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Pooja Shah Kothari is an associate in the firm’s Washington office and a member of the Tax Practice Group. She also has experience in corporate bankruptcy and restructuring.

For the second time in the past year, the IRS Office of Chief Counsel issued a ruling addressing how transactions are counted for purposes of applying the de minimis threshold applicable to third party settlement organizations (“TPSOs”) under section 6050W.  In recently released PLR 201907006, the IRS considered the facts related to a payment processing service provided by a taxpayer to online sellers.  After considering the facts, the IRS ruled that the taxpayer was a TPSO.  The IRS then turned to the second ruling request, namely, whether the number of transactions for purposes of the de minimis rules are determined based upon the number of payments processed on behalf of payers rather than the number of times the customer receives payments from the TPSO through the taxpayer’s platform.  The IRS again determined that the number of transactions is determined by reference to the number of buy-sell transactions between buyers and sellers processed by the TPSO.

Continue Reading IRS Again Addresses De Minimis Standard for Third Party Network Transactions

On February 14, 2019, Senator Roy Blunt (R-Mo.) introduced bill S. 503 “to provide the opportunity for responsible health savings to all American families.”  The bill would increase the annual maximum amount that can be contributed to health flexible spending accounts (“FSAs”) as well as permit unused benefits to carry forward by amending section 125(i) of the Internal Revenue Code.  Currently, the bill has been referred to the Senate Finance Committee.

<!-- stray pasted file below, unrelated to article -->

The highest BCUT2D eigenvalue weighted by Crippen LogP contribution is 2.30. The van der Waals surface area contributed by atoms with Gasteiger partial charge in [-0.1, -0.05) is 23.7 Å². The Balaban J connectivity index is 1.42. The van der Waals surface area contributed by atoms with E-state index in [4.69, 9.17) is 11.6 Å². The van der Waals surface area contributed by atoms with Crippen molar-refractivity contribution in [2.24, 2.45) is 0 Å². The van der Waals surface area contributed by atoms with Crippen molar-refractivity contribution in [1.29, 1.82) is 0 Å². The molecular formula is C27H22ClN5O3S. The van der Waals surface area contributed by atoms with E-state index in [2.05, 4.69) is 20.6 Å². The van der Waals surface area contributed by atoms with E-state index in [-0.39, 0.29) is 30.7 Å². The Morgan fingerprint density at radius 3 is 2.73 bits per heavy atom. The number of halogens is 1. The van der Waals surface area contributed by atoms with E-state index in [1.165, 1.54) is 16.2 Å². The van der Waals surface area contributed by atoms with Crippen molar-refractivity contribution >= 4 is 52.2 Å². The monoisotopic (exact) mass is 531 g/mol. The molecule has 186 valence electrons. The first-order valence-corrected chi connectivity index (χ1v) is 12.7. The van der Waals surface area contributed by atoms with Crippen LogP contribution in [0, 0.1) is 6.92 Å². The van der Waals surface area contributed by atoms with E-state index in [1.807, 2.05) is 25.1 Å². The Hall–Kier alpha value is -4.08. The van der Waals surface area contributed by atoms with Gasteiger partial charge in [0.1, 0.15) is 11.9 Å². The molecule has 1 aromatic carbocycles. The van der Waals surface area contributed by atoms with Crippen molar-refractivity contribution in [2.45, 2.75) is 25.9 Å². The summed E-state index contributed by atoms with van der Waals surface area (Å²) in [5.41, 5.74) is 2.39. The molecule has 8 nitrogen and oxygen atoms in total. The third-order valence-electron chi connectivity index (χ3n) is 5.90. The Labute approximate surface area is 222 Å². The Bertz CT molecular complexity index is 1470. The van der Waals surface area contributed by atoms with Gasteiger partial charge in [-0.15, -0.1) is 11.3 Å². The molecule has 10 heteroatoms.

A health FSA is an arrangement between an employer and employee in which an employee elects to set aside wages for the upcoming year to pay for out-of-pocket health expenses with pre-tax dollars.  Permissible health expenses are those medical expenses treated as deductible under section 213 of the Code, which includes insurance copays and deductibles, qualified prescription drugs, medical devices, etc.

Continue Reading Proposed Senate Bill Would Expand Health FSA Limits

On February 19, 2019, the IRS issued AOD 2019-01, 2019 IRB 569, acquiescing in the result only in the Tax Court’s decision in Jacobs v. Commissioner, 148 T.C. 24 (2017). (Earlier coverage, here.)  By virtue of the AOD on Jacobs, the IRS indicated its acceptance of the Tax Court’s holding and will follow Jacobs “only with respect to cases involving sports teams in which the material facts are substantially identical.”

In Jacobs, the owners of the Boston Bruins, a team in the National Hockey League (“Bruins”), contracted with various hotels during the team’s away games to provide team employees pregame meals in hotel meeting rooms.  At issue was whether the owners were entitled to a full deduction for the cost of the meals provided in 2009 and 2010.  The Tax Court held in favor of the Bruins’ owners, holding that they were entitled to the full deduction because they provided the meals at “employer-operated eating facilities,” which qualified as a de minimis fringe benefit under Treasury Regulation § 1.132-7 (prior to January 1, 2018, a de minimis fringe benefit was excepted from the 50% limit typically applied to a deduction for a meal expense).  The Tax Court’s determination that the hotel meeting rooms constituted an “employer-operated eating facility” relied on the reasoning that (1) the hotels in which the Bruins held pregame meals were the team’s “business premises”; (2) the Bruins “leased” the hotel meeting rooms; and (3) the Bruins did not provide meals in a manner that discriminated in favor of highly compensated employees.

Continue Reading IRS Issues Action on Decision in Jacobs v. Commissioner